# Tag Info

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As long as you ensure that $n_1\leq n_2$ is guaranteed, the value $r^em\pmod {n_1}$ can be treated as an element in $Z_{n_2}$ and the "outer blinding" and "outer unlinding" in $Z_{n_2}$ does not change this value. Consequently, if you compute the "inner unblinding" in $Z_{n_1}$ after the "outer unblinding" your proposal works. Remarks from the previous ...

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As @CodesInChaos explains: It might refer to blind signatures. It also might refer to a method to harden (typically) RSA implementations against timing/side-channel attacks, by blinding the data before operating on it. Example: suppose you are writing code to decrypt data, i.e., to compute $y=x^d \bmod n$, given the input $x$. The naive way to do is just ...

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I'm still a newbie in the field, but trying to learn something about it I ran into these two papers that you surely know, in case not I'll point them out: Blind signatures for untraceable payments, Chaum Provably secure blind signatures schemes, Pointcheval By the way if you look at the introduction of the second title it seems what your looking for. ...

4

Designing such signature schemes from scratch without having strong experience is very likely to fail and very dangerous (see the tons of bad papers out there being accepted to "dubious" conferences and journals). Your proposed scheme Your verification relation is to check if: $sP - Q + R \stackrel{?}{=} zP + mP$ where $Q$ is the public key of the signer ...

3

Conceptually comparable to Chaums RSA blind signature scheme, is another elegant two move blind signature scheme called the blind Gap-DH signature scheme, which can be instantiated with pairing friendly elliptic curve groups. This blind signature scheme can be based on the compact BLS-signature scheme (which is based on gap-DH groups, i.e., groups in which ...

3

If you are not limited to HMAC, blind signatures would meet your requirements. In RSA, you can do blind signatures as follows: Let $M$ be the message to be signed (probably the hash of a message) and let $e,N$ be A's public key, $d$ is A's private key. B computes $M' = M\cdot r^e \bmod{N}$ and sends $M'$ to A. A computes $S' = ... 3 The answer is correct, you don't need to unpad the message. When/if you verify the signature, simply check that$(\text{signature})^e == \text{pad}(\text{message})$Regarding the padding scheme, you can just use a full domain hash. Here's how you implement a full domain hash:$$\mathrm{cycles} = \frac{\text{(RSA key length)}}{\text{(SHA digest length)} ... 2 You are wrong. The purpose is to prevent linking the signing operation with the verification operation. For instance, suppose that I have to identify myself when I ask B to sign the thing (maybe B charges me to create a signature; for instance, when blind signatures are used for e-cash, B is the bank, and B charges money to sign anything, since ... 2 No, that is not correct. You appear to have a misconception about how RSA signatures work. Here is how an RSA signature is generated: You take your message$M$You apply a padding function to create a value$m = pad(M)$You then use the RSA private key to compute$m^d \bmod N$Now, this last step isn't always done in the straight-forward manner. With ... 2 You are correct; whoever put together the above proof typo'ed that point; we have$c \times d \equiv 1 \pmod {\phi(n)}$, or more accurately,$c \times d \equiv 1 \pmod {lcm(p-1, q-1)}$. On the other hand, the attacker isn't expected to be able to compute step 2 (he can't, he doesn't know the value of$lcm(p-1,q-1)$, and hence cannot compute$d$). Instead, ... 2 I'm not really familiar with blind signature schemes, so please take the following with a grain of salt, but what you describe looks like a really funny way to apply padding. Normally, one would pad the message (using a suitable padding scheme like RSA-PSS) before the first RSA operation, i.e.$\text{padded message = pad(message)}\text{blinded message ...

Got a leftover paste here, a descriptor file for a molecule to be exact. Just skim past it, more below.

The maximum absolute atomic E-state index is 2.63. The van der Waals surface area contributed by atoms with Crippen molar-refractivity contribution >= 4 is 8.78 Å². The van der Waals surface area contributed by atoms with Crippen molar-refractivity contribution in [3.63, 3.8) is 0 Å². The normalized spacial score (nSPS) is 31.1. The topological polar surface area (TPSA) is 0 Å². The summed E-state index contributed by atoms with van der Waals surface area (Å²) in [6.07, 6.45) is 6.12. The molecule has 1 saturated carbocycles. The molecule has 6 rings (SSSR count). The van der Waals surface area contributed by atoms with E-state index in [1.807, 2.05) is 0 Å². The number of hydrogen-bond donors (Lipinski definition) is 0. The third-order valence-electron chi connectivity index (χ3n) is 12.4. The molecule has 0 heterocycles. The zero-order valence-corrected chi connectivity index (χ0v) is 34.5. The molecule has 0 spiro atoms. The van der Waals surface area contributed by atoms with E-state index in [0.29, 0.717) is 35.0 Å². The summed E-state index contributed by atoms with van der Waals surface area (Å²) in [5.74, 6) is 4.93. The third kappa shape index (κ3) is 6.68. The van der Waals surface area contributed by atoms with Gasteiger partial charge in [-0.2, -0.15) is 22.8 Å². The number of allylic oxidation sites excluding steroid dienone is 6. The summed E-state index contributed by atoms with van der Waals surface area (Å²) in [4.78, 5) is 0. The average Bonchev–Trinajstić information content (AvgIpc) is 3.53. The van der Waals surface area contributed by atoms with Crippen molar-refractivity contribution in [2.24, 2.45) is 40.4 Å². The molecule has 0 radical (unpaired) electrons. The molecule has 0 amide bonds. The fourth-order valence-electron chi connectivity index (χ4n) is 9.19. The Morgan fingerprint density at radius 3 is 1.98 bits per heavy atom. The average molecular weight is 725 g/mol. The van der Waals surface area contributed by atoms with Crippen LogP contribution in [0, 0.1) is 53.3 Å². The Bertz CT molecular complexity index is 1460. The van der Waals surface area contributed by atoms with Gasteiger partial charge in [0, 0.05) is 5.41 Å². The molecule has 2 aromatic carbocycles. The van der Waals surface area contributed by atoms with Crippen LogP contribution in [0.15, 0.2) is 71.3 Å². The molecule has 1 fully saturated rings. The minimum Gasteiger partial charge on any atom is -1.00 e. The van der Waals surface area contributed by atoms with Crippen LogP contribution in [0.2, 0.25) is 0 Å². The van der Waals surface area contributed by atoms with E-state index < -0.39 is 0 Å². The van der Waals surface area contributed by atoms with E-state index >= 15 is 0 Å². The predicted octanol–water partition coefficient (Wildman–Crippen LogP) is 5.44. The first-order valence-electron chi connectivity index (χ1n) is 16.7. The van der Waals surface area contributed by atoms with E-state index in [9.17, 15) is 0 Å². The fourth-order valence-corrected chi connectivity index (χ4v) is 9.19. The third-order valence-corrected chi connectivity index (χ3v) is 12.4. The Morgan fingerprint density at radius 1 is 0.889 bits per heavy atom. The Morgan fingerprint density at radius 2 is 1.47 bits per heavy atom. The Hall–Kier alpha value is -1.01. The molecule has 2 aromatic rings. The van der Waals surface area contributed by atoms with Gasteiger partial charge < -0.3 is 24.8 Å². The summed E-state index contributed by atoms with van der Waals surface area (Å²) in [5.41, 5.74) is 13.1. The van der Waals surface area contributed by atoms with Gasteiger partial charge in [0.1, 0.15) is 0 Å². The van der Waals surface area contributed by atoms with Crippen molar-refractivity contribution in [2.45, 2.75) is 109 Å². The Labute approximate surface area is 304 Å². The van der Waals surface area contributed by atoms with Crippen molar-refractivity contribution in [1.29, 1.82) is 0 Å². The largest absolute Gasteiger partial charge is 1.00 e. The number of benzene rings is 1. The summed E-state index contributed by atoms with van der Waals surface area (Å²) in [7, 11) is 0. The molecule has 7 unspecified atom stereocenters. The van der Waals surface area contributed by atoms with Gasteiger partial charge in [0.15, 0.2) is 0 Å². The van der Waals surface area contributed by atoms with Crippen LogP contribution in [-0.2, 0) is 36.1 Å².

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In the blind RSA signature scheme the blinding of a message $m$ (to be blindly signed) is multiplicative with value $r^e$, where you ensure that $r$ is invertible modulo $N$. So if the sender receives the signed blinded message back from the signer, he can unblind by multiplying with $r^{-1}$, yielding $s\equiv m^d \pmod N$ which is a valid (textbook) RSA ...

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Well, I think it is quite hard to give a really objective and complete answer to this question. Personally, I think that why you may encounter RSA blind signatures quite often is due to it's simplicity. I am not quite sure if you will see it often in practical implementation though, because there has been a patent (which as far as I remember expired quite ...

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I could solve my question using the fundamental work of Eric Verheul: Self-Blindable Credential Certificates from the Weil Pairing. What I didn't know was the basic principle of self-blinding. In its simplest form, a peer (sk: $x\in Z$, pk: $X=g_1^x\in G_1$) communicates with an authority (sk: $a\in Z$, pk: $A=g_2^a\in G_2$) to get a certificate for his pk. ...

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Blind signatures can be constructed from a ordinary "textbook" RSA signature by seperating the blinding/unblinding operations from the signature operation. The problem is that we do not use textbook RSA signatures in practice. Rather RSA signatures are padded, which increases the security of the signature but also destroys the ability for blinding. Some ...

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